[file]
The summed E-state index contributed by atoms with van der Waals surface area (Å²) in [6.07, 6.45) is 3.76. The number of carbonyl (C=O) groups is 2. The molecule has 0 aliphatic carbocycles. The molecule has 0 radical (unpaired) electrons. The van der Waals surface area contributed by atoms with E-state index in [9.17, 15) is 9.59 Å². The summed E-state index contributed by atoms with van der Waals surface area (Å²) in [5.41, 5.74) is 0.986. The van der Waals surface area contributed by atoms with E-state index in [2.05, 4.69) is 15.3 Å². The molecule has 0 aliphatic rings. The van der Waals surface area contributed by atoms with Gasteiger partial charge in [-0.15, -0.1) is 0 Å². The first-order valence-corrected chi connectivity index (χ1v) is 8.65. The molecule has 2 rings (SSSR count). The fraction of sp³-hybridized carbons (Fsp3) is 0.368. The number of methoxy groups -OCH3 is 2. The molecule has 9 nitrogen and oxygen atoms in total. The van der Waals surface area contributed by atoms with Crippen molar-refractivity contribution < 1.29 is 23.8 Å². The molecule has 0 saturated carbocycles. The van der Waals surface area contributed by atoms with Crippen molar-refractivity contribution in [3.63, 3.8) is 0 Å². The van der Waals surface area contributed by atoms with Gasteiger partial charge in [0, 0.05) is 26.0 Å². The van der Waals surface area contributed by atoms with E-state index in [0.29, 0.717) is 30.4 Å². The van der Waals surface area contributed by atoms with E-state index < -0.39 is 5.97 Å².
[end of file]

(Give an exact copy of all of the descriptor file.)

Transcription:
The summed E-state index contributed by atoms with van der Waals surface area (Å²) in [6.07, 6.45) is 3.76. The number of carbonyl (C=O) groups is 2. The molecule has 0 aliphatic carbocycles. The molecule has 0 radical (unpaired) electrons. The van der Waals surface area contributed by atoms with E-state index in [9.17, 15) is 9.59 Å². The summed E-state index contributed by atoms with van der Waals surface area (Å²) in [5.41, 5.74) is 0.986. The van der Waals surface area contributed by atoms with E-state index in [2.05, 4.69) is 15.3 Å². The molecule has 0 aliphatic rings. The van der Waals surface area contributed by atoms with Gasteiger partial charge in [-0.15, -0.1) is 0 Å². The first-order valence-corrected chi connectivity index (χ1v) is 8.65. The molecule has 2 rings (SSSR count). The fraction of sp³-hybridized carbons (Fsp3) is 0.368. The number of methoxy groups -OCH3 is 2. The molecule has 9 nitrogen and oxygen atoms in total. The van der Waals surface area contributed by atoms with Crippen molar-refractivity contribution < 1.29 is 23.8 Å². The molecule has 0 saturated carbocycles. The van der Waals surface area contributed by atoms with Crippen molar-refractivity contribution in [3.63, 3.8) is 0 Å². The van der Waals surface area contributed by atoms with Gasteiger partial charge in [0, 0.05) is 26.0 Å². The van der Waals surface area contributed by atoms with E-state index in [0.29, 0.717) is 30.4 Å². The van der Waals surface area contributed by atoms with E-state index < -0.39 is 5.97 Å².